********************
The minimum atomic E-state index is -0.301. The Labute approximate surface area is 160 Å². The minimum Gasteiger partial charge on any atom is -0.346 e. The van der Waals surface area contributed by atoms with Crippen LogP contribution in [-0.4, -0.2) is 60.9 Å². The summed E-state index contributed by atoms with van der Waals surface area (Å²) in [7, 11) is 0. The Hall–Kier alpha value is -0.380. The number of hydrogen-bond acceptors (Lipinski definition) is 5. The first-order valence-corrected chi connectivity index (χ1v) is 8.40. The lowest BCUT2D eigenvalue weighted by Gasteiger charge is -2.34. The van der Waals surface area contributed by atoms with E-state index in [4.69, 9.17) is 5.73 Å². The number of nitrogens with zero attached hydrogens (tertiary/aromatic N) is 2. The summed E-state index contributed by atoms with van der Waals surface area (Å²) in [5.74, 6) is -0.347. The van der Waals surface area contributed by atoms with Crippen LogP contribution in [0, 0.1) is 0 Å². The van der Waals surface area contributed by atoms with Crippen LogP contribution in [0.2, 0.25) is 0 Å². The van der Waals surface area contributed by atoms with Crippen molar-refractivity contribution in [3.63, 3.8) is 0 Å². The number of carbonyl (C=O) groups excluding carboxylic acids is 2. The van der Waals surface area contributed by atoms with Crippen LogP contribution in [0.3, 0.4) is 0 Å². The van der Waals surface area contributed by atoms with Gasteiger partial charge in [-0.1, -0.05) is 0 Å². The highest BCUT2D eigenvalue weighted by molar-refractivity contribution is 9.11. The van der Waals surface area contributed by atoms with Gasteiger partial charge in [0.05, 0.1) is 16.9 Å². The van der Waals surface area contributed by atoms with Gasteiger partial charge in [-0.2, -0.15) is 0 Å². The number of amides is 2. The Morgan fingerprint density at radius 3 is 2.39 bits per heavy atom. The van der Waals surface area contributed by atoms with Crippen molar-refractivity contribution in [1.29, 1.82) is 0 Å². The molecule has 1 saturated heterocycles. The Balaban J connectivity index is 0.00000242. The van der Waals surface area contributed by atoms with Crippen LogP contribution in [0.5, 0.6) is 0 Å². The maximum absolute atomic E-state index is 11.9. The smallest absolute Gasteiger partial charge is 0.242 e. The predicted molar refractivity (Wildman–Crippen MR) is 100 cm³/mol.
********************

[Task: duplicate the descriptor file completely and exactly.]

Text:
The minimum atomic E-state index is -0.301. The Labute approximate surface area is 160 Å². The minimum Gasteiger partial charge on any atom is -0.346 e. The van der Waals surface area contributed by atoms with Crippen LogP contribution in [-0.4, -0.2) is 60.9 Å². The summed E-state index contributed by atoms with van der Waals surface area (Å²) in [7, 11) is 0. The Hall–Kier alpha value is -0.380. The number of hydrogen-bond acceptors (Lipinski definition) is 5. The first-order valence-corrected chi connectivity index (χ1v) is 8.40. The lowest BCUT2D eigenvalue weighted by Gasteiger charge is -2.34. The van der Waals surface area contributed by atoms with E-state index in [4.69, 9.17) is 5.73 Å². The number of nitrogens with zero attached hydrogens (tertiary/aromatic N) is 2. The summed E-state index contributed by atoms with van der Waals surface area (Å²) in [5.74, 6) is -0.347. The van der Waals surface area contributed by atoms with Crippen LogP contribution in [0, 0.1) is 0 Å². The van der Waals surface area contributed by atoms with Crippen LogP contribution in [0.2, 0.25) is 0 Å². The van der Waals surface area contributed by atoms with Crippen molar-refractivity contribution in [3.63, 3.8) is 0 Å². The number of carbonyl (C=O) groups excluding carboxylic acids is 2. The van der Waals surface area contributed by atoms with Crippen LogP contribution in [0.3, 0.4) is 0 Å². The van der Waals surface area contributed by atoms with Gasteiger partial charge in [-0.1, -0.05) is 0 Å². The highest BCUT2D eigenvalue weighted by molar-refractivity contribution is 9.11. The van der Waals surface area contributed by atoms with Gasteiger partial charge in [0.05, 0.1) is 16.9 Å². The van der Waals surface area contributed by atoms with Gasteiger partial charge in [-0.2, -0.15) is 0 Å². The number of amides is 2. The Morgan fingerprint density at radius 3 is 2.39 bits per heavy atom. The van der Waals surface area contributed by atoms with Crippen molar-refractivity contribution in [1.29, 1.82) is 0 Å². The molecule has 1 saturated heterocycles. The Balaban J connectivity index is 0.00000242. The van der Waals surface area contributed by atoms with Crippen LogP contribution in [0.5, 0.6) is 0 Å². The maximum absolute atomic E-state index is 11.9. The smallest absolute Gasteiger partial charge is 0.242 e. The predicted molar refractivity (Wildman–Crippen MR) is 100 cm³/mol.